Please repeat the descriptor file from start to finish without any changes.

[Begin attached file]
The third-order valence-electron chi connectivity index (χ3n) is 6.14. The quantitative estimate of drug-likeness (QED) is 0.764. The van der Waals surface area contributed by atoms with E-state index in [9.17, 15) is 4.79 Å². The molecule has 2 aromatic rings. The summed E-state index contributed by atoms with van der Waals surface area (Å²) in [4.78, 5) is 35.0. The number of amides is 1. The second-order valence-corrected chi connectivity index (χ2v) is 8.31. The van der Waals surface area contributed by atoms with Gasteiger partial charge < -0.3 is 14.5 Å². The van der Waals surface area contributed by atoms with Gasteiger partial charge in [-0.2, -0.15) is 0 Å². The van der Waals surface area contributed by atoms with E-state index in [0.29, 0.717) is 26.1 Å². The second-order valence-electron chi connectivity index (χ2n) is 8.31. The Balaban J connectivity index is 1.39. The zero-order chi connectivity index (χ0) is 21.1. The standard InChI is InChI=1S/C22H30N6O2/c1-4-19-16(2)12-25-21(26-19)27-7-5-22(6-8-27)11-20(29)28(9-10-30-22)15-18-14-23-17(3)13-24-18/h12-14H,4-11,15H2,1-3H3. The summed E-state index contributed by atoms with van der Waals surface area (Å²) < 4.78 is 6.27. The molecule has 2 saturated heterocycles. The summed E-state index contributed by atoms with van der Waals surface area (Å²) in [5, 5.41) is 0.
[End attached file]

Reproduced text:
The third-order valence-electron chi connectivity index (χ3n) is 6.14. The quantitative estimate of drug-likeness (QED) is 0.764. The van der Waals surface area contributed by atoms with E-state index in [9.17, 15) is 4.79 Å². The molecule has 2 aromatic rings. The summed E-state index contributed by atoms with van der Waals surface area (Å²) in [4.78, 5) is 35.0. The number of amides is 1. The second-order valence-corrected chi connectivity index (χ2v) is 8.31. The van der Waals surface area contributed by atoms with Gasteiger partial charge < -0.3 is 14.5 Å². The van der Waals surface area contributed by atoms with Gasteiger partial charge in [-0.2, -0.15) is 0 Å². The van der Waals surface area contributed by atoms with E-state index in [0.29, 0.717) is 26.1 Å². The second-order valence-electron chi connectivity index (χ2n) is 8.31. The Balaban J connectivity index is 1.39. The zero-order chi connectivity index (χ0) is 21.1. The standard InChI is InChI=1S/C22H30N6O2/c1-4-19-16(2)12-25-21(26-19)27-7-5-22(6-8-27)11-20(29)28(9-10-30-22)15-18-14-23-17(3)13-24-18/h12-14H,4-11,15H2,1-3H3. The summed E-state index contributed by atoms with van der Waals surface area (Å²) < 4.78 is 6.27. The molecule has 2 saturated heterocycles. The summed E-state index contributed by atoms with van der Waals surface area (Å²) in [5, 5.41) is 0.